You’ll be able to make more effective meal plans if you have a variety of preparation techniques at your fingertips. Many meals can be assembled quickly and some can be prepared in advance, at least partially. You might not have time to cook right before dinner time, but you might have time at other points in your day. Early morning, your child’s naptime, later in the evening, and weekends are all possible times to do some meal preparation, whether it’s chopping some vegetables or preparing a casserole. Slow-cooker crock-pots also provide many opportunities for home-cooked meals without actually cooking at dinner time.

What to do when the family is at the table

In the ideal world, you’ve done all your planning, prioritizing, and preparing, and the whole family is sitting down together for a family meal. Everything should go smoothly from there, right? Maybe not. Often, picky eaters, unruly behavior, and lack of conversation can seem to ruin all your good efforts in getting everyone there in the first place. Changing the behavior of picky eaters is a complex topic beyond the scope of this article, but in general, the quality of the time spent together at the table is something that can be improved with some creativity and planning. Games and activities that incorporate teaching manners and promoting positive conversations are available.

Taking charge of your family meals can be exciting and rewarding, but a few caveats are important. First, don’t expect perfection. Having everyone in the family present for every evening meal is not realistic for most families. If you currently eat together once a week, any increase should be considered a valuable improvement. Be flexible in considering which meals your family eats together. Maybe breakfast is a more realistic option than dinner for your family. There may not be any simple formula, but you have the power to make healthy, enjoyable meals for your family.

Tuesday, April 28, 2009

For Those Trying to Work in Some Veggie Meals

In my effort to have meatless meals at least once a week, I came across this recipe a couple of months ago and modified it a bit. I loved it and am making it again tonight. The kids gave it mixed reviews so I also make a plain cheese quesadilla. I serve them all family style and people can serve themselves whichever wedges they want. We also usually have a salad or some other vegetable with this. Try it and let me know what you think.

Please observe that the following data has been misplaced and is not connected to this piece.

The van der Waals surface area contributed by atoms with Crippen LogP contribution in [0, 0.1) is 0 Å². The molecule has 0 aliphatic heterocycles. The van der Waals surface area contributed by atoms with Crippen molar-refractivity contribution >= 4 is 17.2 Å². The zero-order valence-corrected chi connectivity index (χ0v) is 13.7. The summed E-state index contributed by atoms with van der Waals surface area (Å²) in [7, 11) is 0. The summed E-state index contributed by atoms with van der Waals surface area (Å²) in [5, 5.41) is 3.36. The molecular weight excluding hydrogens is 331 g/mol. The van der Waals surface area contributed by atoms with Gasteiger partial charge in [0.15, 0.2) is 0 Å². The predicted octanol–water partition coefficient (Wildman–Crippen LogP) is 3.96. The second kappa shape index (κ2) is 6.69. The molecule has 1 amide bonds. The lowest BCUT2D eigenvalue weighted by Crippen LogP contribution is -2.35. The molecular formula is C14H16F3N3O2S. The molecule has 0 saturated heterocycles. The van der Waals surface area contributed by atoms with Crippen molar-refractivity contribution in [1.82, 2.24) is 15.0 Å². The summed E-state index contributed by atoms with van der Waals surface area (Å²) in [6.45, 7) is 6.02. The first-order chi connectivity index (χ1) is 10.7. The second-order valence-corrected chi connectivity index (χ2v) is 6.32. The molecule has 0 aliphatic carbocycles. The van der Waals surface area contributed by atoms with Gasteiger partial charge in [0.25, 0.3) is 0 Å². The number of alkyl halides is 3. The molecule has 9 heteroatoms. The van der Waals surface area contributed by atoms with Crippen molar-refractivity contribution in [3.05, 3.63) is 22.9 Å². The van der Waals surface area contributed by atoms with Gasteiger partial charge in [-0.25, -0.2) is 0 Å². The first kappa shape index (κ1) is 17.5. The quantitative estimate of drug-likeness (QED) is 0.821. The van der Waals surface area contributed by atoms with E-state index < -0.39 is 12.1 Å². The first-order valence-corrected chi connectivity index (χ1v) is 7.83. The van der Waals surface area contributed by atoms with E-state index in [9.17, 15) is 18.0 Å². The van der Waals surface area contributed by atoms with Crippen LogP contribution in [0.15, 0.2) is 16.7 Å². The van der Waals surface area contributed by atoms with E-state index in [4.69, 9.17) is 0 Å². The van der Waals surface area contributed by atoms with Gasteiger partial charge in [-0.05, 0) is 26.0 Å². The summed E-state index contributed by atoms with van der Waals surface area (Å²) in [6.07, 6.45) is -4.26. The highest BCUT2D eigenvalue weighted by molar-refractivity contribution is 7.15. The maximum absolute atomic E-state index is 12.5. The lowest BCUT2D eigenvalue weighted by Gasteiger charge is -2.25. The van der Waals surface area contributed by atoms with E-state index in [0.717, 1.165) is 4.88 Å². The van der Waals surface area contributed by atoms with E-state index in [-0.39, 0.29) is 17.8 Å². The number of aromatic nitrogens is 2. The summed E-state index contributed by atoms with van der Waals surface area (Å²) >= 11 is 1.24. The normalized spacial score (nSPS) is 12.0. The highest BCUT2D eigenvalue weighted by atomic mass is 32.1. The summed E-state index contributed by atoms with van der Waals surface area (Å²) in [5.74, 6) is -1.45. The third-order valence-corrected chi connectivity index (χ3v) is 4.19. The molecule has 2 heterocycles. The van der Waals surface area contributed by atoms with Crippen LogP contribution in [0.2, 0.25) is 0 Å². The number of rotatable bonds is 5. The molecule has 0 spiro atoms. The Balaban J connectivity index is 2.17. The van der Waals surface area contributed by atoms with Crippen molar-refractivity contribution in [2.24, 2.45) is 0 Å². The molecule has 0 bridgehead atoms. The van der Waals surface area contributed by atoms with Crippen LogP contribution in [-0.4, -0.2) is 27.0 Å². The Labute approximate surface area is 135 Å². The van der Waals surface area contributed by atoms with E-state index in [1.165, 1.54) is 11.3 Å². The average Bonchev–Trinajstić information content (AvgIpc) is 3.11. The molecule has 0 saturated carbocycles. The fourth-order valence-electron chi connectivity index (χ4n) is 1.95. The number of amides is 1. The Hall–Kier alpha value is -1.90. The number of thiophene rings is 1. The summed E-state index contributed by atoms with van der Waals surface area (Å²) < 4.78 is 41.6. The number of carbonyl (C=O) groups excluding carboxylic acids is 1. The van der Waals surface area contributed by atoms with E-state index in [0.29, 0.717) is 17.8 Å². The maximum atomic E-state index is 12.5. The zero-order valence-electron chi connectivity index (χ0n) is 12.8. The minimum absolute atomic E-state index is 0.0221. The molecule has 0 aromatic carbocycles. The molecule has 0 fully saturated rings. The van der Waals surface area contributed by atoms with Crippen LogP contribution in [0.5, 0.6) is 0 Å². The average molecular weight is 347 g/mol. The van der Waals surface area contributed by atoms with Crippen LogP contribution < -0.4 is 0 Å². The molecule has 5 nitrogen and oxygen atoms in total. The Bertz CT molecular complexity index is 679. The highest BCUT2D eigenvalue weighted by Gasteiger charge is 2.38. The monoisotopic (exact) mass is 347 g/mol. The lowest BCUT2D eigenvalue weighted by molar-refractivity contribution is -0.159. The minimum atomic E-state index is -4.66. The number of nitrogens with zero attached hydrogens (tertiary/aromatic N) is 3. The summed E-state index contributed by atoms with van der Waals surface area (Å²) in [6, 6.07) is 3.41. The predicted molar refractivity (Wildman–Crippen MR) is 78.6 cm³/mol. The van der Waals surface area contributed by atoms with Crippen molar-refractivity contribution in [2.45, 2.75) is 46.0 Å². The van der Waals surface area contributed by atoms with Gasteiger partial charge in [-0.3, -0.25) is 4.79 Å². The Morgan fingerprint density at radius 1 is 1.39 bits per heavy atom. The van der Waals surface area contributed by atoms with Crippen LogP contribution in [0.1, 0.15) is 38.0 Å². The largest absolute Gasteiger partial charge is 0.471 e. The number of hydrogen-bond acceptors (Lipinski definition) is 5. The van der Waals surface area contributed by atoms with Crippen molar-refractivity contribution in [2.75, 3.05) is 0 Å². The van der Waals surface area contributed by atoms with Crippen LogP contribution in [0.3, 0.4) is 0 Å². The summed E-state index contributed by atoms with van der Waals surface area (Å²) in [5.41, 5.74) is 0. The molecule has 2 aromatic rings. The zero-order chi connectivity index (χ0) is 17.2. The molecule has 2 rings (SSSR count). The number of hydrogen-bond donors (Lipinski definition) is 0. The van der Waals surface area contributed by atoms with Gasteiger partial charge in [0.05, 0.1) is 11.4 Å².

1 sweet potato, cooked (boiled or baked) and mashed
1 cup canned black beans, rinsed and drained
½ cup onion, diced
2 cloves garlic, pressed or minced
2 Tbsp. olive or canola oil, divided
2 tsp. cumin
1 avocado, peeled and mashed
¼ cup sour cream
½ cup shredded cheddar or Monterey jack cheese
1 cup baby spinach leaves
4 flour tortillas, taco size

· In a medium-sized non-stick skillet, heat 1T oil and sauté onion and garlic until soft.
· Add black beans and heat through.
· Stir in avocado, sour cream, cumin, and cheddar cheese. Cook until cheese melts.
· Spread mashed sweet potato over one tortilla.
· Top with baby spinach, then black bean mixture. Smooth mixture over tortilla (should
only be about ½ inch or so thick).
· Top with a second tortilla.
· Heat ½ T oil on high heat in a skillet.
· Brown quesadilla about one minute on each side.
· Repeat for second quesadilla.
· Cut quesadillas into wedges and serve with salsa, if desired.

Serves 4.

Wednesday, April 22, 2009

A Family Favorite Recipe

Tonight will be a crazy night at our house and we won't, unfortunately, all be eating dinner together. :( I won't even be here.

Last night I assembled and today I put in the crockpot the recipe below. This is one of the meals that everyone in the family really likes - with no variations, no complaints, and usually no leftovers. So therefore, I make it every few weeks. So tonight even though we won't be eating together, we will be sharing this meal - at separate times.


1 garlic clove, minced